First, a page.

The writings of the New Testament assume that Jesus is God. This is explicitly confirmed by Jesus (Joh. 1, 1; Mt. 16, 15 – 19; Joh. 20, 28 – 29), but also becomes indirectly clear when Jesus puts His word above that of Moses (“But I say unto you” in Mt. 5 – 7) and when Jesus can forgive sins against God (Lk. 7, 48). And Pliny, who was Roman governor in 111 – 114, reports to his emperor Trajan that the Christians even then worship Jesus as God.
The Jews at the time of Jesus were monotheists. They believed that there is only one God who created and sustains the entire universe, who is high above all powers and authorities, who is the Lord of history and to whom every human being is accountable. This belief in one God is separated by a deep gulf from the religiosity of Greco-Roman culture, which worshipped many gods. These gods, while more powerful than humans, were under the rule of fate and could even lose their immortality if they swore by the Styx, the river of the realm of the dead, committing perjury. In ancient times, therefore, people could be elevated to gods, such as the Roman emperors after their deaths, and there were a number of demigods. Jews therefore felt toweringly superior to ancient religiosity and never dreamed of taking anything important from that religion.
For a Jew it was the greatest sin to worship a man as a god. In Acts 12:32-34 it is reported that King Herod was struck by an angel of God and then died eaten by worms because he did not immediately reject the worship as God offered to him by Gentiles and instead gave glory to God. And when Barnabas and Paul healed a lame man in Lystra and were then worshipped as gods by the crowd (what an opportunity this would have been for their mission!), they rejected this with all the signs of horror and could only with difficulty convince the crowd that they were also only men (Acts 14:8 – 18). There is only one way for a Jew to acknowledge Jesus as God: a direct revelation of God. (Mt. 16, 17)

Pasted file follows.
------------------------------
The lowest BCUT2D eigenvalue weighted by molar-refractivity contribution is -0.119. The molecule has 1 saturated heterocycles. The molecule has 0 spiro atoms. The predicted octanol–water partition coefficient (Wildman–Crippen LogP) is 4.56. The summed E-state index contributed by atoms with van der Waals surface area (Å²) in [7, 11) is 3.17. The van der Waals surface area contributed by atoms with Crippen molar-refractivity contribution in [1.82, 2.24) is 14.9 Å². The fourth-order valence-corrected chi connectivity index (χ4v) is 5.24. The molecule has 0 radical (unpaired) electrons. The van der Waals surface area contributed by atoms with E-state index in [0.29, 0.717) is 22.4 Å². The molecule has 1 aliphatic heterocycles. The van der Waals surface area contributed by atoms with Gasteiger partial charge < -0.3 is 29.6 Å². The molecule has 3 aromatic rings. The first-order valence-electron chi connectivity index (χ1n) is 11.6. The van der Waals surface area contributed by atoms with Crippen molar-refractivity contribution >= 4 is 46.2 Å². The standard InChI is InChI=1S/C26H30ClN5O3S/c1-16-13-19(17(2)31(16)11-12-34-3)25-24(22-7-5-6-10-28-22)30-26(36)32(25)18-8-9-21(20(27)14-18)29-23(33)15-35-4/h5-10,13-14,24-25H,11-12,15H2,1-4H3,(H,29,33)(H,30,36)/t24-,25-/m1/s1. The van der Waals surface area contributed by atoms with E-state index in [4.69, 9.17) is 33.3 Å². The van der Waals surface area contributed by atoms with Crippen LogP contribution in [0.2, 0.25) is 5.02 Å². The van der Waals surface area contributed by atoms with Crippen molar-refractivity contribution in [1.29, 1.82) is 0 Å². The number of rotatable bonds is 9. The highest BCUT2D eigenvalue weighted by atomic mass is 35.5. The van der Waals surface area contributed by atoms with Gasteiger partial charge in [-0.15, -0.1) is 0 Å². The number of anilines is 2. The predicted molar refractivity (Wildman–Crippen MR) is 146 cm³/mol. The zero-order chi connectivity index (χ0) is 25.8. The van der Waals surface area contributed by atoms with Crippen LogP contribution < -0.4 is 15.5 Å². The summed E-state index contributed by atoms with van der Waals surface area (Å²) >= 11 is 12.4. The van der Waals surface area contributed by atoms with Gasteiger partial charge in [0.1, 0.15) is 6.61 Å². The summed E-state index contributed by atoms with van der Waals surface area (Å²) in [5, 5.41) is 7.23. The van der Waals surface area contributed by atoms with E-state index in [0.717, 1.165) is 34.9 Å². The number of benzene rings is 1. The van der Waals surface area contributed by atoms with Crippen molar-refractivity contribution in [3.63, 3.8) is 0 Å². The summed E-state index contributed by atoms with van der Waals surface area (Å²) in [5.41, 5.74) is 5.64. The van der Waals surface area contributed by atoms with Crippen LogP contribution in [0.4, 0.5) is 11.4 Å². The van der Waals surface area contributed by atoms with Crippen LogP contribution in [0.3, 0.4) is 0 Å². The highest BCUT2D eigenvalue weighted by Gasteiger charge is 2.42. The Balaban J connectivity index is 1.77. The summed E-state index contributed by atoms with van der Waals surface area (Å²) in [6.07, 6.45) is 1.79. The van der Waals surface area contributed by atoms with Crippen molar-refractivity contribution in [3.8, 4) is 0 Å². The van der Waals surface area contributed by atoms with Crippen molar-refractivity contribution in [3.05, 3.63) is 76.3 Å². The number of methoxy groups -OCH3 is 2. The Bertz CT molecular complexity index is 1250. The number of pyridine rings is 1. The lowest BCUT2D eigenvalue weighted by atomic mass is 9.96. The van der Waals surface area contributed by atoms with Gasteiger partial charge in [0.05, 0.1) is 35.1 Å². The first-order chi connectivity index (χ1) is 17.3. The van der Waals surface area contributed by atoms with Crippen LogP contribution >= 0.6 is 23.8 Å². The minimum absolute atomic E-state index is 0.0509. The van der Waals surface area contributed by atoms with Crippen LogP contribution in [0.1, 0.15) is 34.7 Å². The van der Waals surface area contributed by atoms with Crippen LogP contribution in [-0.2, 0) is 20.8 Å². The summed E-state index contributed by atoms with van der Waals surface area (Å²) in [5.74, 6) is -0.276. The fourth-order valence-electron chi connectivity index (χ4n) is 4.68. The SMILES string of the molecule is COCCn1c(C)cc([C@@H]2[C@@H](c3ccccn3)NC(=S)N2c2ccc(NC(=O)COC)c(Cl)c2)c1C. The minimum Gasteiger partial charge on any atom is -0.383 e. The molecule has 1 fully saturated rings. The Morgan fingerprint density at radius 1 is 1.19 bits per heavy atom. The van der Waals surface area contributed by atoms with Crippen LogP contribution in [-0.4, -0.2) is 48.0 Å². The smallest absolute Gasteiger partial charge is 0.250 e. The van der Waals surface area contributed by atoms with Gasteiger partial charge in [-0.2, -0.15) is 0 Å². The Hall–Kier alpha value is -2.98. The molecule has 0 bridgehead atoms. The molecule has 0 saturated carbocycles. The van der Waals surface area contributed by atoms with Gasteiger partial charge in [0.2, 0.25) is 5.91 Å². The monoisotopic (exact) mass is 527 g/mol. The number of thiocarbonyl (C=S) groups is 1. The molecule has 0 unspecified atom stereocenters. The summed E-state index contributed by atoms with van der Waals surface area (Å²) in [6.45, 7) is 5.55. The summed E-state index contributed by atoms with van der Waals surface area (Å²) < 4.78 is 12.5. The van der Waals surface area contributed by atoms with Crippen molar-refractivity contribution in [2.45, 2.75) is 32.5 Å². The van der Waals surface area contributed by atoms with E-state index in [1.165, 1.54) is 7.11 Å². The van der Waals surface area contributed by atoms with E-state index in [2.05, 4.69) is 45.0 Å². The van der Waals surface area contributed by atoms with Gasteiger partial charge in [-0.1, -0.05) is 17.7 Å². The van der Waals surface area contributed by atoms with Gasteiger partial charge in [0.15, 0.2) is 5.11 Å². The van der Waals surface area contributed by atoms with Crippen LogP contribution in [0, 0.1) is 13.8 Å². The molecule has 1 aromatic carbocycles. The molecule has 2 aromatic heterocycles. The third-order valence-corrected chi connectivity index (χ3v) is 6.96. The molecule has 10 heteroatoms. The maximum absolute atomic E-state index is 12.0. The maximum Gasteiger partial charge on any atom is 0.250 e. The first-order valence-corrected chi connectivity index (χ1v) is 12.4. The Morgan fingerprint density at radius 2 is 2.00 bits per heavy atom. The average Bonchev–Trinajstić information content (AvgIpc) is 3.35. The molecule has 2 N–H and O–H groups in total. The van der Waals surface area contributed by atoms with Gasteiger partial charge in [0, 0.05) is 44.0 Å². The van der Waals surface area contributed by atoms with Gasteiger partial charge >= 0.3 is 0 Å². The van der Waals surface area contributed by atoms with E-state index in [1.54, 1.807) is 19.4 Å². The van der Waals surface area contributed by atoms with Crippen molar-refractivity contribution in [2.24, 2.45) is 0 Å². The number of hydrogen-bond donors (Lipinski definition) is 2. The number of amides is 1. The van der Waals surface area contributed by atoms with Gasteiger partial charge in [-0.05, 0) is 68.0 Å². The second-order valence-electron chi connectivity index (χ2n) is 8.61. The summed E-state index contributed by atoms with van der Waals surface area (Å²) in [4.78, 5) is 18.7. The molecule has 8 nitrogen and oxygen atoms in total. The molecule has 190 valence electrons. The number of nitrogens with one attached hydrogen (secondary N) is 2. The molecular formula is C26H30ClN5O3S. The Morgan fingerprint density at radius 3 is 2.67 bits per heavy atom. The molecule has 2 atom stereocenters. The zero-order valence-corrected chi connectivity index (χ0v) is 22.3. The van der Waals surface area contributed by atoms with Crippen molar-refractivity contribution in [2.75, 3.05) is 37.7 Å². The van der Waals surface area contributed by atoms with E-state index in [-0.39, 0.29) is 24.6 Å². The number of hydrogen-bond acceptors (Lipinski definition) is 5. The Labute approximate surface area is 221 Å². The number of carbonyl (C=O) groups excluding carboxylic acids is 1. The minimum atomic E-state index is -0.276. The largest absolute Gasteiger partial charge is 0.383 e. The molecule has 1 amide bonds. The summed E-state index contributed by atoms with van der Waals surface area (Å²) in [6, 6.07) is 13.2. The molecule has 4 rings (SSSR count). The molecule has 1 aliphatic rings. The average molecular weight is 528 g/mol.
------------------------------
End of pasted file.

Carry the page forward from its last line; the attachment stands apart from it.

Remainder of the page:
Therefore, the belief that Jesus is God is not a result of the reflection of the Church of Jesus, which exalted a mere man and great teacher to God, but the starting point of every Christian theology. The attempt to gain a correct description of the life of Jesus by removing everything supernatural and the claim to divinity is thus doomed to failure from the outset because, contrary to what many theologians believed, it is historically untenable.
The subsections of the section The Bible seen by a historian are: Miracles, Divinity of Jesus Christ, Being shaken by God, lying was no longer possible, The gospels present an accurate picture of Jesus, The letter to the Ephesians, inner unity of the writers of the New Testament
The part history has the section The Bible seen by a historian